The U.K.'s position as the leading domicile for European hedge fund assets could be under threat as a result of the country's decision to leave the European Union, warned a representative of the Chartered Alternative Investment Analyst Association.
Keith Black, managing director, curriculum and exams, in a telephone interview Tuesday cited figures by alternative investment research firm Preqin showing that about 69% of European hedge fund assets are domiciled in the U.K. “That may have to change,” he said, in part because of the uncertainty over the U.K.'s position going forward regarding EU regulations.
“One thing that makes it easier to have 69% of hedge fund assets in the U.K. is you have this regulatory certainty,” Mr. Black said. “But if this (decision to leave) is a backlash against European regulation and the U.K. withdraws and doesn't want to follow (EU regulation), what will eventually happen is we will have one set of banking and fund management regulations in Europe, and potentially a second set in the U.K. This is going to create a lot of uncertainty and drive up the cost of compliance as now you (will) have EU and U.K. financial sector rules to follow.”
He said the U.K.'s decision to leave “seems to be a populist movement against globalization and immigration,” and that populist-leaning politics “doesn't make life easier for the hedge fund (and other) managers who remain in London.”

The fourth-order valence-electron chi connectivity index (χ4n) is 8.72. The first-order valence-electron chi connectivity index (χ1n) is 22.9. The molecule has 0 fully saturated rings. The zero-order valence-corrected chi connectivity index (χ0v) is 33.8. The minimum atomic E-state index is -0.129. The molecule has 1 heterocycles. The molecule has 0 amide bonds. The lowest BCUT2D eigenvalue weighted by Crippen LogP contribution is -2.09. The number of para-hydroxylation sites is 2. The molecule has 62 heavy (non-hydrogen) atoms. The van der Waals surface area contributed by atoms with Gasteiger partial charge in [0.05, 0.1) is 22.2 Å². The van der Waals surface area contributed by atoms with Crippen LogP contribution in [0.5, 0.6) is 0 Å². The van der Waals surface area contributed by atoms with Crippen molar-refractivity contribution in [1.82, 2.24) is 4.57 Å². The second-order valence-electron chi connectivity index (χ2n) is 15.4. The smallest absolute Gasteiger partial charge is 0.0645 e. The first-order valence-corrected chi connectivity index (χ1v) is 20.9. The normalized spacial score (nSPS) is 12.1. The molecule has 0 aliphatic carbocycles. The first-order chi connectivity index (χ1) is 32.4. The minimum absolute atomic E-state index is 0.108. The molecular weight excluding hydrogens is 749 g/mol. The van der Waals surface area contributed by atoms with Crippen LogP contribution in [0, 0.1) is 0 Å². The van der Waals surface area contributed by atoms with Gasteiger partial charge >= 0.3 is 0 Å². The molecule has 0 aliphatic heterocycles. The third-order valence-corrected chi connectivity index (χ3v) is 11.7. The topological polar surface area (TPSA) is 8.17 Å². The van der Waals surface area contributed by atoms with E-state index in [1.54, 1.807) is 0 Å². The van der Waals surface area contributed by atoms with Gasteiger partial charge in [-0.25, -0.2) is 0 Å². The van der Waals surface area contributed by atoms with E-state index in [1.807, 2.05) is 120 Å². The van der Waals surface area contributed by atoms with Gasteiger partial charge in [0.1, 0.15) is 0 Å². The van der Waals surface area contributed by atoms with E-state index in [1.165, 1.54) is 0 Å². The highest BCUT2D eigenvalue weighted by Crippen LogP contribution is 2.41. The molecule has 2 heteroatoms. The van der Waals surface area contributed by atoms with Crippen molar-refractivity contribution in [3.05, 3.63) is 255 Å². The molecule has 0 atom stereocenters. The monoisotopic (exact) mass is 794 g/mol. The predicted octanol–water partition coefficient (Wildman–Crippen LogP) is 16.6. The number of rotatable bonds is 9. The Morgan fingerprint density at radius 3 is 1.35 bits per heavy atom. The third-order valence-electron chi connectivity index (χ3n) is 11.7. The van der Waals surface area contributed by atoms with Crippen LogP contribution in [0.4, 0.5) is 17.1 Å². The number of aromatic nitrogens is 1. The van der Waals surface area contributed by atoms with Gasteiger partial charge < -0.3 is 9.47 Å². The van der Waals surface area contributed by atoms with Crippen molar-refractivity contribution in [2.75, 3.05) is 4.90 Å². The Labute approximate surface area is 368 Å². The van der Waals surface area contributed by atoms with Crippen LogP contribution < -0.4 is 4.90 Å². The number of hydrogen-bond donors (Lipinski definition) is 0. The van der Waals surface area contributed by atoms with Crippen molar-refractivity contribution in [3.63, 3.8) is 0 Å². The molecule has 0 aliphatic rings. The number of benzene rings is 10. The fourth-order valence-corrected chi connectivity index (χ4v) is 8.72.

UCITS — undertakings for collective investment in transferable securities — and the EU made “it easier for firms to do business across the EU” through passporting of strategies. “But now we have to renegotiate all of these deals. We may have different rules. One of London's biggest exports is financial services, and now we will have an uncertain standing as to how we can export that into the EU.”
Mr. Black said Ireland “could end up being a big winner here — not only has it already established this UCITS business and fund administration business, but also will be one of the larger English-speaking members in the EU.” He also said it will be interesting to see if the remaining EU membership becomes more competitive in terms of bidding for future business, as in the U.S.
CAIA's next step is to survey its European and British members regarding their future plans.